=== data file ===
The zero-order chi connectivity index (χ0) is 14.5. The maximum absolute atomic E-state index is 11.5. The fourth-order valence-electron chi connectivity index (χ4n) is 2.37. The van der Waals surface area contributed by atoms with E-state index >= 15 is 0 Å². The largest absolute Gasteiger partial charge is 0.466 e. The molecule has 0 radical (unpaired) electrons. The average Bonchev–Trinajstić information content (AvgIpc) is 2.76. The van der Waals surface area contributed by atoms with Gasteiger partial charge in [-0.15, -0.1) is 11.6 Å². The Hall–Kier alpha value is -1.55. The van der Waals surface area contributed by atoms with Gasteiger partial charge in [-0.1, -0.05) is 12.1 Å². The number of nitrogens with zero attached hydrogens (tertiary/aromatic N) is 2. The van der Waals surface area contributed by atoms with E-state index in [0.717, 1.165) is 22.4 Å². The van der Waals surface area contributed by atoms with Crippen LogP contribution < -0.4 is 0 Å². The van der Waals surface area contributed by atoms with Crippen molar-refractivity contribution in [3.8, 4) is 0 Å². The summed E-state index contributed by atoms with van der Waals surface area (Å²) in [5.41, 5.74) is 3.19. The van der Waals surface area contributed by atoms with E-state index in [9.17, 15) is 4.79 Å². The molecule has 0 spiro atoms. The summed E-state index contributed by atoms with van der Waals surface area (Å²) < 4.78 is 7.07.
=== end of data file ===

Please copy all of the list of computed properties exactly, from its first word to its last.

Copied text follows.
The zero-order chi connectivity index (χ0) is 14.5. The maximum absolute atomic E-state index is 11.5. The fourth-order valence-electron chi connectivity index (χ4n) is 2.37. The van der Waals surface area contributed by atoms with E-state index >= 15 is 0 Å². The largest absolute Gasteiger partial charge is 0.466 e. The molecule has 0 radical (unpaired) electrons. The average Bonchev–Trinajstić information content (AvgIpc) is 2.76. The van der Waals surface area contributed by atoms with Gasteiger partial charge in [-0.15, -0.1) is 11.6 Å². The Hall–Kier alpha value is -1.55. The van der Waals surface area contributed by atoms with Gasteiger partial charge in [-0.1, -0.05) is 12.1 Å². The number of nitrogens with zero attached hydrogens (tertiary/aromatic N) is 2. The van der Waals surface area contributed by atoms with E-state index in [0.717, 1.165) is 22.4 Å². The van der Waals surface area contributed by atoms with Crippen LogP contribution < -0.4 is 0 Å². The van der Waals surface area contributed by atoms with Crippen molar-refractivity contribution in [3.8, 4) is 0 Å². The summed E-state index contributed by atoms with van der Waals surface area (Å²) in [5.41, 5.74) is 3.19. The van der Waals surface area contributed by atoms with E-state index in [9.17, 15) is 4.79 Å². The molecule has 0 spiro atoms. The summed E-state index contributed by atoms with van der Waals surface area (Å²) < 4.78 is 7.07.